Legs. Trochanters with one long yellow seta. Femora with sparse recumbent setation; pro- and metatibiae straight, mesotibiae weakly bent; tibiae with denser setation of yellow setae. Tarsi long. Mesotarsi slightly shorter than mesotibiae.

Abdomen. Abdominal ventrites 1 and 2 with simple fine and sparse punctation; ventrites 3–5 with the same, but double punctation (very small punctures among small ones); ventrite 5 beaded only laterally. Genitalia ( Figs. 1D–F View FIGURE 1 ). Aedeagus ‘nalassoid’ ( Nabozhenko 2005); baculi of median lobe wide, connected ( Fig. 1D View FIGURE 1 ). Inner sternite VIII with rounded blades and dense setation of long setae. Spiculum gastrale with thin rods and long common stem; blades (derivates of tergite IX) triangle, with sclerotized outer margins.

Body length 8–11 mm, width 4–4.3 mm.

Female ( Fig. 1B View FIGURE 1 ). Measurements: PH —1.67; P w P l —1.15; E l E w —1.47; EH w —2.23; EP w —1.33; EP l —2.26. Body robuster, more bluish, pronotum with greenish-violet tint, disc of pronotum more flattened, elytra longer, protarsi slightly narrower than in male. Body length 11–11.2 mm, width 4.5 mm.

Etymology. The name derives from Turkish “mavi” (blue) and emphasizes the bluish colouration of the dorsum of the new species.

Differential diagnosis. This new species differs from all congeners by the bluish dorsal surface of the body ( Figs. 1A,B View FIGURE 1 ), the pronotum widest at anterior half ( Figs. 1A,B View FIGURE 1 ) (at middle or behind the middle in other congeners), and wide merged baculi of the median lobe of the aedeagus ( Fig. 1E View FIGURE 1 ). It is similar to T. pentheri (Reitter, 1905) and T. petrophilus Keskin, Nabozhenko & Alpagut Keskin, 2017, which also have the punctation of elytral intervals fine and sparse, with the puncture diameter 3–5 times as less as interpuncture distance. Turkonalassus mavi   sp. n. additionally differs from the first species by not thickened male antennomeres 4–8 (which are thicker than three apical antennomeres in T. pentheri) and strial punctures merged in furrows (separate in T. pentheri). The new species additionally differs from the latter taxon by much denser and coarser punctation of round punctures (punctures smaller, sparse and elongated on lateral sides in T. petrophilus).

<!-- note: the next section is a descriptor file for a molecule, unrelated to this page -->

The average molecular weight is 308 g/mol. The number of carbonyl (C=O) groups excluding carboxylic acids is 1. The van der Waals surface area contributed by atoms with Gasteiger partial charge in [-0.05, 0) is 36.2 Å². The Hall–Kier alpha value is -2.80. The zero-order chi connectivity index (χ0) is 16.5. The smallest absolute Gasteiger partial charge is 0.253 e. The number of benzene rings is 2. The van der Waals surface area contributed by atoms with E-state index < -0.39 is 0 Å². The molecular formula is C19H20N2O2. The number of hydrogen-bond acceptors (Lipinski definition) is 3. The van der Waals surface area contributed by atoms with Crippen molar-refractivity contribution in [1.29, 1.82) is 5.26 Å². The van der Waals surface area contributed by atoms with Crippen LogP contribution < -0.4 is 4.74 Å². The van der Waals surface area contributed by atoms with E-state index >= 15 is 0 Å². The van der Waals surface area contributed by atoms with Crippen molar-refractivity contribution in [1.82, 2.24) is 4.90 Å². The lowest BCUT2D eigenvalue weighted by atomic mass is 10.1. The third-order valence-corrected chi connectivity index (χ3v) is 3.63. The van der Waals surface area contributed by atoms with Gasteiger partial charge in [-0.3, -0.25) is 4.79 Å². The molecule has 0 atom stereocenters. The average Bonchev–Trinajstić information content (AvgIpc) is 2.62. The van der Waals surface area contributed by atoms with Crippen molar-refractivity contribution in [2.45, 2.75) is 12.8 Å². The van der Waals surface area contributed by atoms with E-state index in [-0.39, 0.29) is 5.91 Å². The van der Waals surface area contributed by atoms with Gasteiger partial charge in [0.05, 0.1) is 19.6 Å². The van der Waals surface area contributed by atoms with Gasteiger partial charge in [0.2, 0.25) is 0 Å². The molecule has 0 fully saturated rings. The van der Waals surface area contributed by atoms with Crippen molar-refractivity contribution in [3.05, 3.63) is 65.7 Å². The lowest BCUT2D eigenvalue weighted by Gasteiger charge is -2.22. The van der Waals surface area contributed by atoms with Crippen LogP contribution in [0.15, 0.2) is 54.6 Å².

Bionomics and trophic relations. The species was collected in old Pinus nigra J.F. Arnold   forest with shrub undergrowth of Juniperus communis L. The   presence of this juniper shrub undergrowth is crucial factor for all species of Turkonalassus   . Usually, beetles hide in thickets of J. communis   , and at night they go out on tree trunks or stones. Adult beetles of T. mavi   sp. n. were active at night since 20:30 on trunks of Pinus nigra   . Host lichen is Pseudevernia furfuraceae   (L.) Zopf ( Parmeliaceae Zenker   ) ( Fig. 2 View FIGURE 2 ).


Zoology Department, Ege University